AA is a community group. There are many things about that that are challenging. Many of the beliefs that AA propagate include things like you’re allergic to alcohol, that you can never be in contact with alcohol again, that the best way to deal with your disease is to hit bottom. I mean, there’s several different core principles that are taught there that unfortunately aren’t really scientific or held up by the literature. And unfortunately, what they don’t want people to know is that the success rate of AA is 8%.

And so, in no way do I mean to diss AA. I think there is a number of aspects about that community engagement that have been profoundly helpful to many, many people. And I love that it helps the people that it helps, but unfortunately, 92% of people, it’s not helping. We want to try to provide alternative options for them.

For detox, roughly about 10% of people are successful with detox. It’s generally a three to seven day stay. You’re receiving medications to essentially abruptly cease alcohol consumption. And there’s a number of risks and challenges with doing that. It can’t really be done in the home as easily in that way, in that method with abrupt cessation. And so, in my opinion, it’s sort of a risky endeavor when you could actually approach this in a very different clinical way. And the success of detox is 10%.

And then lastly, for rehab, essentially what inpatient rehab is a place to go away for 30 days typically, and largely what’s done there are working 12 steps. You’re in large groups of people with multiple different kinds of addictions. And you spend the day, Monday through Friday, typically nine hours a day in groups working the steps. That is nonmedical, there’s no clinical, no medical supervision. Many patients aren’t placed on medications, and they’re generally discharged with no follow up other than to advise them to pursue going to 90 AA meetings over the next 90 days.

So, there’s just been so many challenges with that, and its success rate is 13%. So, we have three tools out there available today that unfortunately aren’t working for most patients, and we need to… It’s time to reboot that principle and approach this in a very different way.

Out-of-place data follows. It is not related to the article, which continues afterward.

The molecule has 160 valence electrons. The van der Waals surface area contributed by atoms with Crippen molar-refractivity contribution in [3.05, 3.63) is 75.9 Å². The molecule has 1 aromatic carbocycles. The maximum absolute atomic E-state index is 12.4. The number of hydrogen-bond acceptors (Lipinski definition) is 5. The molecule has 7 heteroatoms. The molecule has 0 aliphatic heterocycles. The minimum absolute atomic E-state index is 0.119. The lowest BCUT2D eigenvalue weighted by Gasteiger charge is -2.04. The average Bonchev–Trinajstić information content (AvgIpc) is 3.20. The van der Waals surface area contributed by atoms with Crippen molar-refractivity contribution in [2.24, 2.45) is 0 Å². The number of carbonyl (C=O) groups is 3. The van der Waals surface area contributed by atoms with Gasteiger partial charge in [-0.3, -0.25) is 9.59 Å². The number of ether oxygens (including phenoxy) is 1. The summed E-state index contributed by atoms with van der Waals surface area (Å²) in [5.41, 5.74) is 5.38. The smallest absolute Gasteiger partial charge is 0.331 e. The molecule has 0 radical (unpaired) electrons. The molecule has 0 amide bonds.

James Maskell: It’s interesting that as you say that, what I’m reminded of is when you look at the numbers of, let’s say, the 10 leading drugs in America by dollars, and you look at not average risk reduction or relative risk reduction, but you look at something like number needed to treat, you see that those drugs are not that effective either. And I actually had something from Nature in 2015 in my book showcasing essentially that it’s basically anywhere between one in five or one in four, which would be like 25 or 20% success rate all the way down to one in 25 for these really well-known, really well-thought of drugs. And so, when you see that, you see, well, what are we going to do for the other 80 or 95%? Because ultimately, the vast majority of people are not getting better with the first line drug therapy.

And so, that’s why people find their way to something like functional medicine because if you look at the results of any kinds of organizations that are accounting a significant amount of data, if you bring people in, you have them do lifestyle changes over a period of time. You have them hopefully come off medication that’s not working and go into things that are going to create health, the outcomes can be a lot more consistently effective. And so, I’m not surprised that that’s the case because it seems like it’s the case in almost any chronic condition because the single-use or single-focus drug therapies for multi-systemic chronic illness is just a very unlikely combination. And I think proving itself to be like that, right?

Dr. Amanda Wilson: Well said. I often use the parallel example of oncology care. If a loved one developed a new cancer, a breast cancer, for example, and they went into treatment, you’d expect that they’d be seeing a physician actually, potentially, more than one, different types of physicians, radiology oncologist in addition to a traditional oncologist. You might see a breast surgeon. You for sure would be having a nurse practitioner and a nurse involved in your care. You would be advised to see a nutritionist. Generally, there’s a navigator who helps you coordinate all of this care, and you’re usually advised to participate in some type of a support group, but people don’t think about the support group as being the mainstay of treatment. And number two, you’re using numerous modalities in that chronic disease management, including diet, including lifestyle changes, including social support, including usually many medications. Chemotherapy isn’t generally a one-drug regimen.